Citigroup confirmed on Thursday that unidentified hackers breached security and have viewed some of its credit-card customers' account information in the U.S.

The bank said the breach exposed information like names, account numbers and email addresses, while other information such as security numbers, birth dates, card expiration dates and CVV codes are kept elsewhere and not compromised.

"We are contacting customers whose information was impacted. Citi has implemented enhanced procedures to prevent a recurrence of this type of event," a Citi spokesman told Reuters.

“During routine monitoring, we recently discovered unauthorized access to Citi’s Account Online. A limited number roughly one percent of Citi bankcard customers’ account information was viewed,” the bank said.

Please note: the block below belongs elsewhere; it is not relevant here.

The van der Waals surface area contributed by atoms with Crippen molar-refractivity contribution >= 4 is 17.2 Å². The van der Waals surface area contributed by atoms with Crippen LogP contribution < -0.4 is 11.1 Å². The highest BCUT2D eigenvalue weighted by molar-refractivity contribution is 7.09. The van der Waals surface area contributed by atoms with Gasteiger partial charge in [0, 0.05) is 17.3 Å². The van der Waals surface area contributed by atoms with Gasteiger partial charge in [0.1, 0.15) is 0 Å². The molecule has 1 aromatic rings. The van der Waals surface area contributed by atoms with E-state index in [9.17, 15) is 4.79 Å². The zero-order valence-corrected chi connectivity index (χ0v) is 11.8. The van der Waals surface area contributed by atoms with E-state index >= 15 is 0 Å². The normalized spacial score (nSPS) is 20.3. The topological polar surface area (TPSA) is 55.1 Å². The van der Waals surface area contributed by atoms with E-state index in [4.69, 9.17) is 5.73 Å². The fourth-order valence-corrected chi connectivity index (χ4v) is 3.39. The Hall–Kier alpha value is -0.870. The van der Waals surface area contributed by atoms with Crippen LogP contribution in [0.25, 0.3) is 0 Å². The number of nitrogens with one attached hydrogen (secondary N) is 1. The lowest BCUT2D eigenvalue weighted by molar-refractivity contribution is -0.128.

The New York-headquartered bank said about one percent of its card holders had been affected but didn't estimate the actual number affected. According to 2010 annual report, the bank has more than 21 million credit card customers in US.

Citigroup is the latest firm to be hacked in recent weeks after Sony, which has been hit by a series of hacks in the recent months.

Sony, which is still reeling from a hacking attempt in April, was hit by another massive data breach last week.

A hacker group called Lulz Security, the master hackers who attacked the PBS website and posted a fake story about rapper Tupac Shakur being alive, claimed credit.

As proof for hacking Sony, LulzSec has published Sony’s alleged compromised data on www.mediafire.com. The unzipped folder contains 4.66 MB of information, including what is claimed to be emails and passwords of Sony’s The Young and the Restless users.